Trade finance and supply chain are two of the leading use cases for blockchain. They align neatly with China’s trading strengths. Plus China leads the world in trade finance blockchains. For example, China Construction Bank has a platform that has already processed more than $50 billion in transactions. One of the international networks, Voltron, recently piloted a cross border transaction in Renminbi involving HSBC. Using a CBDC for on-chain transaction settlement is the optimal scenario for all players.
Jeremy Allaire, CEO of crypto finance firm Circle, summarized his view in an interview in August. For some time, China’s efforts to digitize its currency links in with the “broader concept of the internationalisation of the yuan and the Belt and Road initiative, and the desire to expand China’s role as a trade counterparty,” he said.
Such an opportunity, Allaire thinks, could “bypass the Western banking system.”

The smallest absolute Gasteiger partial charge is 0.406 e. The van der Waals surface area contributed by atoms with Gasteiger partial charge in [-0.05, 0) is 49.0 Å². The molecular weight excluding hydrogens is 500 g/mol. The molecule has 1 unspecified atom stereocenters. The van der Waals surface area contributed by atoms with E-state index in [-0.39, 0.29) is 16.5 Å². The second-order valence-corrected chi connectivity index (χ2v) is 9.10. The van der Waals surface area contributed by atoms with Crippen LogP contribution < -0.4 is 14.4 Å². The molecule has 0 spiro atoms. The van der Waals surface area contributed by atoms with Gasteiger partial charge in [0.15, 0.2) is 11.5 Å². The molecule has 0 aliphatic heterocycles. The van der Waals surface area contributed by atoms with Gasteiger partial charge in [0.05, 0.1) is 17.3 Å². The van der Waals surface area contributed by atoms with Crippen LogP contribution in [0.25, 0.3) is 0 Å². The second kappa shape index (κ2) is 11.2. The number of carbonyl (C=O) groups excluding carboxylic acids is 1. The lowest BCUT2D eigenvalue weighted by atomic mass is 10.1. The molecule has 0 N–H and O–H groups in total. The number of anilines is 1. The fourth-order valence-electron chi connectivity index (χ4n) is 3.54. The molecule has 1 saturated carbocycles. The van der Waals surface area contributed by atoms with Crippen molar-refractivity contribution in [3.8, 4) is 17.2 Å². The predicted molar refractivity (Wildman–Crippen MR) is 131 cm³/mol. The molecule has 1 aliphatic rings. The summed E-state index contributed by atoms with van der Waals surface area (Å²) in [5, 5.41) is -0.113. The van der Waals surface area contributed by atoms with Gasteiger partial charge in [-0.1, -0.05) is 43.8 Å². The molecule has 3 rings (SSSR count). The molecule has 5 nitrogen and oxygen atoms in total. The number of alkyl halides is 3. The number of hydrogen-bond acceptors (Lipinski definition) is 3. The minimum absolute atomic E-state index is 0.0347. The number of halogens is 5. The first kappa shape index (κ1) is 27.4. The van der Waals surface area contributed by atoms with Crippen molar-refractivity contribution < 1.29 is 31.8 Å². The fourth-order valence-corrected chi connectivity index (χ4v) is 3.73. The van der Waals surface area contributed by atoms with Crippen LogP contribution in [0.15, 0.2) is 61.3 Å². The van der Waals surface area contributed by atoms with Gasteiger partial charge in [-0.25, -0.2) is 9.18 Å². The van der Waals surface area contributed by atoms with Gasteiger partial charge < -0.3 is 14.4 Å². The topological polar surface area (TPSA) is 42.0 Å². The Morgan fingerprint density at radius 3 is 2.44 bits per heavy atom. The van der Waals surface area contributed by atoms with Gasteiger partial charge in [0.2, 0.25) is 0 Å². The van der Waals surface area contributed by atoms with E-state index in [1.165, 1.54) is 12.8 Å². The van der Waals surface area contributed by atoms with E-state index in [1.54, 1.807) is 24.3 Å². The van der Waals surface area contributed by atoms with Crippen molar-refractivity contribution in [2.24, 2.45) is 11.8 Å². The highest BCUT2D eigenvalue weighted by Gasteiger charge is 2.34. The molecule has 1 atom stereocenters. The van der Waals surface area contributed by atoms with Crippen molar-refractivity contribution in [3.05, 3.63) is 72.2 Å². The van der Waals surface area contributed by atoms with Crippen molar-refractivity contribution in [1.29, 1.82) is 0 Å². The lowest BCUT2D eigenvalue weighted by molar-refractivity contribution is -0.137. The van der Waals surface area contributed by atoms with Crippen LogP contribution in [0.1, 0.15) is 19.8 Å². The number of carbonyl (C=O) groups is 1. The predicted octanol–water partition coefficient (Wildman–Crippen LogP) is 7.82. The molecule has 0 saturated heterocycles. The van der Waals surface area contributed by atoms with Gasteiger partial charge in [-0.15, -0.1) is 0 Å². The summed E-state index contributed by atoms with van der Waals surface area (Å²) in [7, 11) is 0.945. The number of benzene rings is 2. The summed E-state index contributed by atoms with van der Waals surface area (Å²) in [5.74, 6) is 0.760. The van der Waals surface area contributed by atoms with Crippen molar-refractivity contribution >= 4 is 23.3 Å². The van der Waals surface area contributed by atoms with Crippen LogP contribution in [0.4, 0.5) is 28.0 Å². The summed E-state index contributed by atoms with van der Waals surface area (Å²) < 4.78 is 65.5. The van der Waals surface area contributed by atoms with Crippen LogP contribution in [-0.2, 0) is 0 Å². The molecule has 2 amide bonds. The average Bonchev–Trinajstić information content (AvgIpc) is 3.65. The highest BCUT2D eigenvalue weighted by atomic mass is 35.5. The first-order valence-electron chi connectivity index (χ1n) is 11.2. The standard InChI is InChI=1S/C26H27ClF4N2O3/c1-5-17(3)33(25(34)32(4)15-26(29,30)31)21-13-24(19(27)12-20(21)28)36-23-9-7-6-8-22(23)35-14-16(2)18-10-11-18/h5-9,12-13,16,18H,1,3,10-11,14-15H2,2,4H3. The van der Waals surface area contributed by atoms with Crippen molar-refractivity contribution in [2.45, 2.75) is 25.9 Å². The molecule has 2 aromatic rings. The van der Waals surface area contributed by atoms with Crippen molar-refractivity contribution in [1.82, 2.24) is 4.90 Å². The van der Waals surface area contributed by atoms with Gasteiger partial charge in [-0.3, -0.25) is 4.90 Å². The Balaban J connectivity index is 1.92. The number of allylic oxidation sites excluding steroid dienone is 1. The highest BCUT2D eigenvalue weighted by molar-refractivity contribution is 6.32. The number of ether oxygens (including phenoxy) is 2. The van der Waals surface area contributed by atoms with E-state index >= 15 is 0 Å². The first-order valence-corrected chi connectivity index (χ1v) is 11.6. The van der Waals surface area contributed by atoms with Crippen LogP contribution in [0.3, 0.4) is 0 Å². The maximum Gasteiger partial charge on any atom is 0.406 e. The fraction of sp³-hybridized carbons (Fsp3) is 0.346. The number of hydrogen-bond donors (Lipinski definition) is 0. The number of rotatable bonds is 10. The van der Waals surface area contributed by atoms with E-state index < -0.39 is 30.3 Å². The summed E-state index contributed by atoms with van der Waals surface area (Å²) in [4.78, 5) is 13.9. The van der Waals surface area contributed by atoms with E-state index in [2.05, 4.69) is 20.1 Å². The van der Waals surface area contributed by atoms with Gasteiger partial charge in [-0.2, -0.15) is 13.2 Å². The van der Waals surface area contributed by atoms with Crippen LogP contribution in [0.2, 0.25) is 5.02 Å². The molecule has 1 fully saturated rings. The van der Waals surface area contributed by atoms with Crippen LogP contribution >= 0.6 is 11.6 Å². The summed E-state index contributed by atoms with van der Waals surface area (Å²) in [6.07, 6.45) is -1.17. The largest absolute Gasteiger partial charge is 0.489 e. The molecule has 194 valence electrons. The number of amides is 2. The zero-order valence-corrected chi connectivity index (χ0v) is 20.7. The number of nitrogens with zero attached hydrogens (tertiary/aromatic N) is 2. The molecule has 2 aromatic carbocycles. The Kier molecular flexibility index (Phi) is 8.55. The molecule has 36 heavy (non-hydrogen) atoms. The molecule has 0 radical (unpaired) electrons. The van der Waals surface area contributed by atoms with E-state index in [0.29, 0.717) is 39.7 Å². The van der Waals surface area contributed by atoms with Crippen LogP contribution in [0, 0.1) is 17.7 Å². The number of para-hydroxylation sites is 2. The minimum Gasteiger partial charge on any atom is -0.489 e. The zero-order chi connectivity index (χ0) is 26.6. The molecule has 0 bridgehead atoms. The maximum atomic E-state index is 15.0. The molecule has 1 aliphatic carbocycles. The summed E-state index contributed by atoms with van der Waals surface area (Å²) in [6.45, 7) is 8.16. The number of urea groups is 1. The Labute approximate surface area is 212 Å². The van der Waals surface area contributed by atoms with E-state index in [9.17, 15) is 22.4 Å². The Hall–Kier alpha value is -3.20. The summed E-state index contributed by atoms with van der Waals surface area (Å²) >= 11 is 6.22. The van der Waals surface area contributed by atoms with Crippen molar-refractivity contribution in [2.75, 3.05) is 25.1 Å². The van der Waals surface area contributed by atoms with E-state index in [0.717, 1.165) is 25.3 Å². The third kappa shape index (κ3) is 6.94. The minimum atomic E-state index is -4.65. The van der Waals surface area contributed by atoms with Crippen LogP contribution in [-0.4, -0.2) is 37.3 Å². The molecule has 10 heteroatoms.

And that’s not just a foreigner’s opinion. China’s Zero One Think Tank summed up its view: “The fundamental purpose of CBDC is to promote the internationalization of the RMB, especially in the “One Belt, One Road” policy environment, to improve the convenience of RMB cross-border payment, and to enhance the RMB as a tool for international trade pricing and payment settlement, and to enhance the status of the RMB as a value storage and reserve currency.”
However, the announcement of Libra threw a spanner in the works for the CBDC. The ECB’s Benoît Coeuré suggested that ‘stablecoins’ have the greatest chance of supplanting the dollar. But he focuses on the possible impact of private stablecoins, run by companies. “Libra has undoubtedly been a wake-up call for central banks to strengthen their efforts to improve existing payment systems,” Coeuré explained.